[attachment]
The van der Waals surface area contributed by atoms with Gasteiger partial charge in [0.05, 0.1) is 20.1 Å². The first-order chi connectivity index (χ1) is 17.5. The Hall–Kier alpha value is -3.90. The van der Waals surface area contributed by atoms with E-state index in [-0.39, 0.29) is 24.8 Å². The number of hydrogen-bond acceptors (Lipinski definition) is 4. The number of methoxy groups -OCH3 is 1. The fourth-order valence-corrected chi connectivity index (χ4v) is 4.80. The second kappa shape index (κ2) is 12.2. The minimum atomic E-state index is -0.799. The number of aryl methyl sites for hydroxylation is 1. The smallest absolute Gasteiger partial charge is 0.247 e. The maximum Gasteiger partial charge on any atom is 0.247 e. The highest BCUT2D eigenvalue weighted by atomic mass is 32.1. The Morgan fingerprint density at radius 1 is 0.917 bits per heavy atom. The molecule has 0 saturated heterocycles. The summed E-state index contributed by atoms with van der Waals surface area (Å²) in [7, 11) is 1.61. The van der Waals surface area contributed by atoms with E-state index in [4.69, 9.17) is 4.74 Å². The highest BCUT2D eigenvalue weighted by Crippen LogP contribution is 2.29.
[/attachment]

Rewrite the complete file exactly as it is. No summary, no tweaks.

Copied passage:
The van der Waals surface area contributed by atoms with Gasteiger partial charge in [0.05, 0.1) is 20.1 Å². The first-order chi connectivity index (χ1) is 17.5. The Hall–Kier alpha value is -3.90. The van der Waals surface area contributed by atoms with E-state index in [-0.39, 0.29) is 24.8 Å². The number of hydrogen-bond acceptors (Lipinski definition) is 4. The number of methoxy groups -OCH3 is 1. The fourth-order valence-corrected chi connectivity index (χ4v) is 4.80. The second kappa shape index (κ2) is 12.2. The minimum atomic E-state index is -0.799. The number of aryl methyl sites for hydroxylation is 1. The smallest absolute Gasteiger partial charge is 0.247 e. The maximum Gasteiger partial charge on any atom is 0.247 e. The highest BCUT2D eigenvalue weighted by atomic mass is 32.1. The Morgan fingerprint density at radius 1 is 0.917 bits per heavy atom. The molecule has 0 saturated heterocycles. The summed E-state index contributed by atoms with van der Waals surface area (Å²) in [7, 11) is 1.61. The van der Waals surface area contributed by atoms with E-state index in [4.69, 9.17) is 4.74 Å². The highest BCUT2D eigenvalue weighted by Crippen LogP contribution is 2.29.